New Hampshire’s entire congressional delegation, which is comprised of four Democrats, publicly announced its opposition to the proposed legislation this week.

Sen. Jeanne Shaheen sent out an email with the subject line “They’re at it again” on Sept. 18, writing that Graham-Cassidy “would take a wrecking ball to healthcare coverage in New Hampshire.” The next day, Shaheen delivered a speech on the floor of the Senate where she said, “This new bill, they call it Graham-Cassidy but it really is Trumpcare.” She criticized the political process behind the bill’s drafting, specifically citing its lack of Democratic involvement or public hearings, before focusing on the details of the bill.

Shaheen said Graham-Cassidy would take away coverage for 30 million Americans while making “profound cuts” to Medicaid. She said this would be a “tragic setback” to the fight against the opioid epidemic which affects 1.3 million Granite Staters. Shaheen said 49,000 Granite Staters have gotten coverage through the ACA insurance markets and 110,000 residents have received life-saving treatment.

On the same day as her speech, Shaheen spoke to CNN’s “New Day,” saying New Hampshire was in line to lose $410 million in federal funding.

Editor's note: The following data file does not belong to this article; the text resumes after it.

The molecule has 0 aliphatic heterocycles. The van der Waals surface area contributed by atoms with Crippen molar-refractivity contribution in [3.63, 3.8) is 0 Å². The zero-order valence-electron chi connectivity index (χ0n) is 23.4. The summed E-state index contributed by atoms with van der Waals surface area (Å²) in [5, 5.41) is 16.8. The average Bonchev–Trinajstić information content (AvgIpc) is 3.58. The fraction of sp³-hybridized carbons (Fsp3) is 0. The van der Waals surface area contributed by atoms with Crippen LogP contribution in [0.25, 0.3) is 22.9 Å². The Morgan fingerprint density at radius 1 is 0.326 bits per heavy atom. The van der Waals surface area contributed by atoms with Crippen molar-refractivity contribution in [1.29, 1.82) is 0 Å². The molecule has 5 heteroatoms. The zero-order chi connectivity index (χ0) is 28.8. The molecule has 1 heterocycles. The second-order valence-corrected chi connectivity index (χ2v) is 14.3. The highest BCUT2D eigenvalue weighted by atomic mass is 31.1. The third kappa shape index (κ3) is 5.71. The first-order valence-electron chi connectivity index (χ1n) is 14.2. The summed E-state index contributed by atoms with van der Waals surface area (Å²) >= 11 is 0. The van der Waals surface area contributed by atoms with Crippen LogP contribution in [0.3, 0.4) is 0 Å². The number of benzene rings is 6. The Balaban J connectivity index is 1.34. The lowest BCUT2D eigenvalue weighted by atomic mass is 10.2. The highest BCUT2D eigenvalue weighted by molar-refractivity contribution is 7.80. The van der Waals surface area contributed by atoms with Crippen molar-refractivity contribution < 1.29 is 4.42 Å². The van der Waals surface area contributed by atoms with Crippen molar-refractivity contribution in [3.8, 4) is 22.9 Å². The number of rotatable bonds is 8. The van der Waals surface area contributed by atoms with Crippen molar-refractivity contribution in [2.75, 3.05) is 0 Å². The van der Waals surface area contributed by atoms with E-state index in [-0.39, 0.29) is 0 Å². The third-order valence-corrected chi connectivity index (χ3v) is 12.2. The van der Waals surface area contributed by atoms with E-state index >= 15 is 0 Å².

Sen. Maggie Hassan also delivered a speech on Senate floor on Sept. 19, saying she was disappointed with the “latest, disastrous iteration of Trumpcare.” Hassan said Graham-Cassidy represented one last ditch effort to “pass partisan legislation,” echoing Shaheen’s concerns about the drafting process for the legislation. She said the CBO would not be able to provide a score on the bill before the Sept. 30 deadline.

Hassan said ending Medicaid expansion in New Hampshire would hurt efforts to combat the opioid epidemic while forcing states to choose between “slashing benefits, care, or both.” Hassan stated in her conclusion she would continue to actively oppose the bill and urged Granite Staters to do the same.

“Together we will once again defeat this attempt to undermine the healthcare of millions of Americans. And we will make clear that all of our people must be able to get quality, affordable care,” Hassan said.

A spokesperson for Rep. Carol Shea-Porter said she is “definitely opposed” to Graham-Cassidy, as she objected to previous Republican repeal-and-replace efforts. Shea-Porter also sponsored an amendment to the House of Representatives’ omnibus appropriations bill to fully fund the Navigator enrollment program offered through the ACA.

Rep. Annie Kuster told NH Journal in a press statement:

“The Graham-Cassidy healthcare bill would be a disaster for hardworking families in New Hampshire and across the country. It would slash $410 million in healthcare funding for New Hampshire by 2026 and threaten access to care for people with preexisting conditions. Graham-Cassidy would allow states to eliminate essential benefits jeopardizing access to mental health and substance misuse services at a time when we’re just beginning to make headway against the opioid epidemic. In short, I agree with Governor Chris Sununu and elected leaders on both sides of the aisle, Graham-Cassidy is wrong for New Hampshire and it’s wrong for the country.”